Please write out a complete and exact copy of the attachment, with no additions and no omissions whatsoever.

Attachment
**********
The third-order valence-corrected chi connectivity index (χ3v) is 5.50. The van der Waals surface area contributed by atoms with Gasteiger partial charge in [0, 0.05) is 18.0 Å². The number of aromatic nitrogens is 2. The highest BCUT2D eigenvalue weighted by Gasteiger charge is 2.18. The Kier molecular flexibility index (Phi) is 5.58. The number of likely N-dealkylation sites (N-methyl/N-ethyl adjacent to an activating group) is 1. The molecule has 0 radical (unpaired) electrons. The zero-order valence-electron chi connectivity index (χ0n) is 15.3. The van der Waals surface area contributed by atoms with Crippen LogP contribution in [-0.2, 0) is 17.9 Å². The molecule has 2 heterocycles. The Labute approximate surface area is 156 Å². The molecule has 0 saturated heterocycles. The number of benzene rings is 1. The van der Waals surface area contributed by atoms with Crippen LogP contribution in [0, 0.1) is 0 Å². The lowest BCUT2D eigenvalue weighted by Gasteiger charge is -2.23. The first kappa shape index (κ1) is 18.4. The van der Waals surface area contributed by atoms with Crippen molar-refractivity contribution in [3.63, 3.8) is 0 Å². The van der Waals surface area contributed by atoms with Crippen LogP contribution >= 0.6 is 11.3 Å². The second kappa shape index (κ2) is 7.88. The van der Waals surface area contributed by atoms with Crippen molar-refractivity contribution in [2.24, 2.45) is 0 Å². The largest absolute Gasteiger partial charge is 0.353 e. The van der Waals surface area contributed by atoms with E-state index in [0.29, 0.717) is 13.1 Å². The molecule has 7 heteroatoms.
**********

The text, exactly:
The third-order valence-corrected chi connectivity index (χ3v) is 5.50. The van der Waals surface area contributed by atoms with Gasteiger partial charge in [0, 0.05) is 18.0 Å². The number of aromatic nitrogens is 2. The highest BCUT2D eigenvalue weighted by Gasteiger charge is 2.18. The Kier molecular flexibility index (Phi) is 5.58. The number of likely N-dealkylation sites (N-methyl/N-ethyl adjacent to an activating group) is 1. The molecule has 0 radical (unpaired) electrons. The zero-order valence-electron chi connectivity index (χ0n) is 15.3. The van der Waals surface area contributed by atoms with Crippen LogP contribution in [-0.2, 0) is 17.9 Å². The molecule has 2 heterocycles. The Labute approximate surface area is 156 Å². The molecule has 0 saturated heterocycles. The number of benzene rings is 1. The van der Waals surface area contributed by atoms with Crippen LogP contribution in [0, 0.1) is 0 Å². The lowest BCUT2D eigenvalue weighted by Gasteiger charge is -2.23. The first kappa shape index (κ1) is 18.4. The van der Waals surface area contributed by atoms with Crippen molar-refractivity contribution in [3.63, 3.8) is 0 Å². The van der Waals surface area contributed by atoms with Crippen LogP contribution >= 0.6 is 11.3 Å². The second kappa shape index (κ2) is 7.88. The van der Waals surface area contributed by atoms with Crippen molar-refractivity contribution in [2.24, 2.45) is 0 Å². The largest absolute Gasteiger partial charge is 0.353 e. The van der Waals surface area contributed by atoms with E-state index in [0.29, 0.717) is 13.1 Å². The molecule has 7 heteroatoms.